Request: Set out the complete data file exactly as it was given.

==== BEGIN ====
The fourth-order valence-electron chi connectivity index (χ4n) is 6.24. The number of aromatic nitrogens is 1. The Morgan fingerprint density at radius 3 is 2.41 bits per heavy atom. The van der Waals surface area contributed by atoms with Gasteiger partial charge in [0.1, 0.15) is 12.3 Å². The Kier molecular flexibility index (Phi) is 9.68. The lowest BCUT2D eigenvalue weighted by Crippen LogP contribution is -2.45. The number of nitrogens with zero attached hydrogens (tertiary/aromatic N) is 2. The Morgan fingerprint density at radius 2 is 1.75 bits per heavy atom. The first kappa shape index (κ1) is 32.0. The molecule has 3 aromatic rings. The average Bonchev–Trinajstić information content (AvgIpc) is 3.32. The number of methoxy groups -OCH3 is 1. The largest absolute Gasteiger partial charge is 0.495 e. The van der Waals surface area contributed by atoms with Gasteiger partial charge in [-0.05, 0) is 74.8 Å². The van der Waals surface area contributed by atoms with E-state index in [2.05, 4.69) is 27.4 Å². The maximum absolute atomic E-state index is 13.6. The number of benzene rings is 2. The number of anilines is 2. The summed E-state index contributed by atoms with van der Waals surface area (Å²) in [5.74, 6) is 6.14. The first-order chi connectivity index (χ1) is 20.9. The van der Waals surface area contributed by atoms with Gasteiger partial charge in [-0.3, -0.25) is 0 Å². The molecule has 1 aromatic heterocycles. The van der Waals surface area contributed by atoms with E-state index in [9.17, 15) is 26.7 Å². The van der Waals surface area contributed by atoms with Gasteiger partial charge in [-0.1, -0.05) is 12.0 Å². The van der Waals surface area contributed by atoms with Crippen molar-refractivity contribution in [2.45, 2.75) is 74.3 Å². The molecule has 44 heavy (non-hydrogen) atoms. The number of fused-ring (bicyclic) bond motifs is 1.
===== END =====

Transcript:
The fourth-order valence-electron chi connectivity index (χ4n) is 6.24. The number of aromatic nitrogens is 1. The Morgan fingerprint density at radius 3 is 2.41 bits per heavy atom. The van der Waals surface area contributed by atoms with Gasteiger partial charge in [0.1, 0.15) is 12.3 Å². The Kier molecular flexibility index (Phi) is 9.68. The lowest BCUT2D eigenvalue weighted by Crippen LogP contribution is -2.45. The number of nitrogens with zero attached hydrogens (tertiary/aromatic N) is 2. The Morgan fingerprint density at radius 2 is 1.75 bits per heavy atom. The first kappa shape index (κ1) is 32.0. The molecule has 3 aromatic rings. The average Bonchev–Trinajstić information content (AvgIpc) is 3.32. The number of methoxy groups -OCH3 is 1. The largest absolute Gasteiger partial charge is 0.495 e. The van der Waals surface area contributed by atoms with Gasteiger partial charge in [-0.05, 0) is 74.8 Å². The van der Waals surface area contributed by atoms with E-state index in [2.05, 4.69) is 27.4 Å². The maximum absolute atomic E-state index is 13.6. The number of benzene rings is 2. The number of anilines is 2. The summed E-state index contributed by atoms with van der Waals surface area (Å²) in [5.74, 6) is 6.14. The first-order chi connectivity index (χ1) is 20.9. The van der Waals surface area contributed by atoms with Gasteiger partial charge in [-0.3, -0.25) is 0 Å². The molecule has 1 aromatic heterocycles. The van der Waals surface area contributed by atoms with E-state index in [9.17, 15) is 26.7 Å². The van der Waals surface area contributed by atoms with Gasteiger partial charge in [-0.1, -0.05) is 12.0 Å². The van der Waals surface area contributed by atoms with Crippen molar-refractivity contribution in [2.45, 2.75) is 74.3 Å². The molecule has 44 heavy (non-hydrogen) atoms. The number of fused-ring (bicyclic) bond motifs is 1.